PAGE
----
Tag Archives: fantasy fiction

678. Taking a Break

I’m going to take a break

Yesterday, here in California, the Governor requested that all people over 65 self-isolate. That makes sense to me, and I passed that milestone seven years ago, so my wife and I are going to hunker down and become temporary hermits. That isn’t too much of a hardship since we live in the country and keep a well stocked larder anyway.

This change shouldn’t bother my blog, but it does. I’m not worried for my wife and myself, but worrying about the rest of the country and the world beyond weighs on me. It has also been getting harder lately to come up with new things to say, especially on subjects that don’t call for hours of research for a post that will be read in three minutes. This is post 678, after all.

So I am going to take a break. I have other things on my mind and I’m sure you do too.

I’ll be back. Whether in two weeks or two months, I can’t say. Meanwhile, I’m going to keep working on my novels, keep my wife company, and keep thinking about all the good people out there beyond my driveway.

Take care, folks. Stay safe.

666. The Beast Crawls Up

The Number of the Beast is a novel by Robert Heinlein. I have referred to it several times, most recently on the January 13th post when I said that the first hundred pages are “my favorite thing to re-read, but the rest of the book is kinderdrivel”. Yep, that pretty much covers it, but it is a fascinating book to talk about because it generates so much hatred. For example, David Langford said of it:

My (fairly) humble view is that the book says nothing and says it very badly.

I like that — brief and to the point, with nothing held back. I don’t fully agree with it, but I don’t fully disagree with it either. There will be more below, after we put things into some perspective.

There is a long history of science fiction works that treat Christianity as fact, and derive either positive or negative results from that assumption. On the positive side is one of my favorite books from high school, Starship Through Space by Lee Corey (aka G. Harry Stein). Ninety percent of the book details the building of the first starship and its maiden voyage to Alpha Centauri. It was a wonderful book until they arrived to find American Indians reading Genesis waiting to greet them. Dumb! Massively, unforgivably dumb to end a great novel on such a note.

Also from my high school library were the Perelandra books by C. S. Lewis which were a kind of space faring John Bunyan. Not good; I got through them and never looked back. They were allegory and they were tedious, but I could at least respect them.

Most of the SF that sees religion in a negative light concentrates on the practitioners and leaves God himself out of the argument. A Canticle for Leibowitz comes to mind. That’s also what I’ve typically done.

The ones that take on God himself tend to be serious and usually angry. James Blish rewrites the outcome of the Revelation in his After Such Knowledge trilogy. (Doctor Mirabilis, Black Easter and The Day After Judgment.) Arthur C. Clarke’s The Star is disturbing and sad, but his The Nine Billion Names of God simply ends all creation in a mild and matter-of-fact way when Buddhist prophesy comes true.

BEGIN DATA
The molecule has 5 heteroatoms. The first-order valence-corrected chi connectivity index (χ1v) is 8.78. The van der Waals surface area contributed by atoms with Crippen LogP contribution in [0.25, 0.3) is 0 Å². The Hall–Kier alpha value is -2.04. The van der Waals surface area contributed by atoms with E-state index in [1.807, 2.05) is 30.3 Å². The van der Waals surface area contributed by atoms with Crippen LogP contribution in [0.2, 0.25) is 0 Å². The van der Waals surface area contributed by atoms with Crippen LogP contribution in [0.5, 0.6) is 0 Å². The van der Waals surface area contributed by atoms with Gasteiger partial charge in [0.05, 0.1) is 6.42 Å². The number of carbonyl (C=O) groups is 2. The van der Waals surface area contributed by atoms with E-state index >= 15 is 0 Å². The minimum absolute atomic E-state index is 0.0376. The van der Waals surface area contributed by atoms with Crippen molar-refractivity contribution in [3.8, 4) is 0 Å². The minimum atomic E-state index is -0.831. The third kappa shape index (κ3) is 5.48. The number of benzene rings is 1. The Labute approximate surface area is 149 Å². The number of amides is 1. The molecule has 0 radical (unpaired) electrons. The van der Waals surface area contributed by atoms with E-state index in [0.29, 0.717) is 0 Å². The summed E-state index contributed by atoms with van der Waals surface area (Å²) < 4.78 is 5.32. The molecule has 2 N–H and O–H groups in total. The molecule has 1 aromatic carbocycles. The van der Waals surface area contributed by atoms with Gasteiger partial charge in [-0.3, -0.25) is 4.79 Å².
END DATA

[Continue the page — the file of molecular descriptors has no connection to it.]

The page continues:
Heinlein does it all differently. In The Number of the Beast he turns Revelation’s beast into an alien species and turns science fiction into a romp. Or a travesty in the eyes of many reviewers. I’ve read everything RAH wrote, save his first two juveniles, and I can attest that no other work is so completely lacking in seriousness.

For those who see him as a guru or a devil, this must be completely infuriating.

For me, I read the whole thing once and I’m glad I did. I’ve read the first hundred pages several times since, not because it is particularly good, but because it is a silly game, an unexpected vacation with old friends. Who? The Heinlein character, in four variations, making love to its/his/her/their self. If you can read between the lines, I’ll skip the “m” word. Since I’m a classy guy, I’ll just say inner directed and very self-admiring.

I grew up spending endless hours listening to my father and two of his brothers sitting around the kitchen table telling tales out of their childhoods, trying to outdo each other in hyperbole, and having a wonderful time laughing together. Heinlein, to me, is like another uncle. I love to listen to his stories because I love the way he tells them.

What else is there to like? His world building? Yes, if you look at his pre-war short stories, but the world building in his novels typically amounts to one or two pithy sentences per book. His characters? He only has one. His philosophy? Discounting solipsism as his joke on the world, he is a realist totally undercut by his own sentimentality. His political ideas? There are enough so that everyone can find something to hate.

David Langford, quoted above, spent a lot of ink taking The Number of the Beast apart at the seams, which totally missed the point. The Number of the Beast isn’t a novel; it’s post-Heinlein Heinlein. It’s the old man reminiscing about all the books he read as a kid, and all the books he wrote as a man (starring himself) in a relatively clever stroll down memory lane. And we get to go with him, which is why I liked it when I read it. But there is no meat, which is why I haven’t gone back.

If you hate it, you’re right. Heinlein doesn’t care. He’s having a wonderful time.

664. Whose Number is This Anyway?

Post number 666 is coming soon, and there is no way I can ignore it. It stirs things up, three posts worth in fact, so I have to start talking about it today.